Why Even At 2021 ‘Dark Side Of The Moon’ Is A Timeless Reflection Of Human Society

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Why Even At 2021 ‘Dark Side Of The Moon’ Is A Timeless Reflection Of Human Society | Society Of Rock Videos

via Pink Floyd/YouTube

A Masterpiece

Pink Floyd’s The Dark Side of the Moon is the band’s magnum opus. It’s the culmination of their experiments in the studio and it also served as their creative peak. It was released on March 1, 1973 and yet almost five decades later, its message and meaning remain relevant.

Even from the start, they already wanted to call the album The Dark Side of the Moon – not as a reference to outer space but with regards to mental health particularly lunacy. It was inspired by former leader Syd Barrett who reportedly suffered from schizophrenia. Pink Floyd also explored themes of time, greed, and death. It’s a powerful record and its greatness hasn’t dimmed one bit through the years.

In the album, Pink Floyd suggests that there are two types of insanity – one is the group who go with the flow and the other include those who unquestioningly follow all the rules dictated by society.

The reason this has aged well is because it still resonates with listeners especially putting it in context of the pandemic where a growing number of people continue to suffer from mental health problems what with the lockdown measures in place and one tragic news after another. The sound effects add emphasis to each song’s message like the pulsing on On The Run which, in its own way, gives off the impression of anxiety and stress. In songs like The Great Gig in the Sky, there are two sides of how people react to death – accepting and afraid. Then there’s Us and Them which is about conflict – ever prevalent in today’s world. Brain Damage deeply touches on mental health and people’s perception of insanity.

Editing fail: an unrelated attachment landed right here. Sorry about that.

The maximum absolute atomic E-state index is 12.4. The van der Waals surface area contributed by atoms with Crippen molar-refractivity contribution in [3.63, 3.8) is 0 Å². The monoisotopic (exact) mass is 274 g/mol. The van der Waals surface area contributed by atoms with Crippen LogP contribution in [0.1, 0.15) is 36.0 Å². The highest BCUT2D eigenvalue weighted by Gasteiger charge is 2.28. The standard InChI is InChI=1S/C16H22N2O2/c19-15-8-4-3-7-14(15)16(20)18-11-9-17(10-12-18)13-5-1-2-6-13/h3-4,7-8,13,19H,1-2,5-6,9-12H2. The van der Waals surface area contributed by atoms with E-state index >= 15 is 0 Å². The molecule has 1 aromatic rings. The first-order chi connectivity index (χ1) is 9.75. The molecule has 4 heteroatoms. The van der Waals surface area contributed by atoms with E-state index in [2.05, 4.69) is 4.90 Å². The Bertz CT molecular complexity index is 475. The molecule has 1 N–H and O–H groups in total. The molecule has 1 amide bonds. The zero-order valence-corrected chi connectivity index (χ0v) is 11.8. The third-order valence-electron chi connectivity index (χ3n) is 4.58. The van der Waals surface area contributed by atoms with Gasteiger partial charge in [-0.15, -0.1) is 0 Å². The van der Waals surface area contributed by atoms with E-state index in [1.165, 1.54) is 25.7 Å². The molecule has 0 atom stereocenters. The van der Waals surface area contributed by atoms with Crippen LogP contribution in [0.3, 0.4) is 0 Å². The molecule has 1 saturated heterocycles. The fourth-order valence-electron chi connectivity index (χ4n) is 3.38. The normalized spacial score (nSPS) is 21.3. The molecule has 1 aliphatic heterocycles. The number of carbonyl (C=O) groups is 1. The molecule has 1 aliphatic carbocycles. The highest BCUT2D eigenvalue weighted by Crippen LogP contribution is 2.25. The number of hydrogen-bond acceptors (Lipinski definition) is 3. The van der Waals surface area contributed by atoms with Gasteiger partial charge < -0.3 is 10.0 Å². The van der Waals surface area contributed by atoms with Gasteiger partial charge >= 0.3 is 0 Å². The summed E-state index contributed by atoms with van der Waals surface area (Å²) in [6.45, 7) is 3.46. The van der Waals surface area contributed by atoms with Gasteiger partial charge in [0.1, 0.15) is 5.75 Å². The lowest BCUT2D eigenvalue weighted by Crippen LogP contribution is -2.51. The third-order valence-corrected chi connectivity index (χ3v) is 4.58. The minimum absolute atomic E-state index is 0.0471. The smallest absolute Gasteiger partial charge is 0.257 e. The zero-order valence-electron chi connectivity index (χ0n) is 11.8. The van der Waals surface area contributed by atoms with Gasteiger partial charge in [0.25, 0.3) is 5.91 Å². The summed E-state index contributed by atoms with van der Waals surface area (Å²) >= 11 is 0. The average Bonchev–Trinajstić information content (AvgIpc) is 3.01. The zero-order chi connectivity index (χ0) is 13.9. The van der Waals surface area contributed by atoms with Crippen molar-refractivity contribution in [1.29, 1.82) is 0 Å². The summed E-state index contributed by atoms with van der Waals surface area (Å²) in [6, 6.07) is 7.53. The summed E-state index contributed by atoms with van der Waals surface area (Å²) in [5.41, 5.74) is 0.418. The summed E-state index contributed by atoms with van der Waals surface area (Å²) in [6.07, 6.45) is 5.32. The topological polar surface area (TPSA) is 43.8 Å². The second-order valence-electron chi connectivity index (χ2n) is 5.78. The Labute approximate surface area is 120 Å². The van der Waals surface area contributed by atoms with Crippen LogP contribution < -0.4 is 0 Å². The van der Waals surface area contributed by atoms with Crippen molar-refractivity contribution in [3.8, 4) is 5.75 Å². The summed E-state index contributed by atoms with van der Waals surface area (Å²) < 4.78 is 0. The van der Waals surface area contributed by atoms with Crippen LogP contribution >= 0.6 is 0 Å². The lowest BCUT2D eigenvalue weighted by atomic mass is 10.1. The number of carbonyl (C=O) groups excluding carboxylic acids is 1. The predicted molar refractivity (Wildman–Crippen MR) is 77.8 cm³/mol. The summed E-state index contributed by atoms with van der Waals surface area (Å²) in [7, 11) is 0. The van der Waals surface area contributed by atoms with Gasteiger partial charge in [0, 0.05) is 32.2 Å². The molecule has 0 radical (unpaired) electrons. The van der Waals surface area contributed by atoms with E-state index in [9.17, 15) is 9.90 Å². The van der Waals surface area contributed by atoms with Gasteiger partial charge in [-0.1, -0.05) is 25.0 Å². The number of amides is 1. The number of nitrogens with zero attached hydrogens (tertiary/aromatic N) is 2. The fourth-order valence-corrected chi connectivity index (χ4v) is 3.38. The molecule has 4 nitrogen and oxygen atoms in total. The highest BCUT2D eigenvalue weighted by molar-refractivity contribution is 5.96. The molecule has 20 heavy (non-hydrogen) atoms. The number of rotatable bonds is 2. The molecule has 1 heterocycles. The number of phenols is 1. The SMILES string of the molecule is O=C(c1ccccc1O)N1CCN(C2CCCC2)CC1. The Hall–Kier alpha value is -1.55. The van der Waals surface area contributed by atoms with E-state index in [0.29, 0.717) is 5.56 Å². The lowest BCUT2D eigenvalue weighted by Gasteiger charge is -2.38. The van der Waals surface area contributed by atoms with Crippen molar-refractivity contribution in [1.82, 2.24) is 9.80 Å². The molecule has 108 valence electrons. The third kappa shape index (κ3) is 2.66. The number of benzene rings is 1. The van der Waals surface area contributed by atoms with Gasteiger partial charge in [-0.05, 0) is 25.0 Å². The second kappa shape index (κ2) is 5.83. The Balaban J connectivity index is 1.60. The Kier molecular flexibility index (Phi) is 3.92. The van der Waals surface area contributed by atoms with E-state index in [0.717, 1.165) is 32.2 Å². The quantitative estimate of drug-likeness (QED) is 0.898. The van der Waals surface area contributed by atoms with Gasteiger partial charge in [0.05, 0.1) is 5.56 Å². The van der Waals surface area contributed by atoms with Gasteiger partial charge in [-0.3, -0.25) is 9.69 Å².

As a whole, The Dark Side of the Moon emphasizes the bleakness of the world. There are bright spots, true, but for those suffering from madness, all the colors are taken out of their life. It’s grey and black, one horror after another. Still, just like with Eclipse, the darkness eventually passes.

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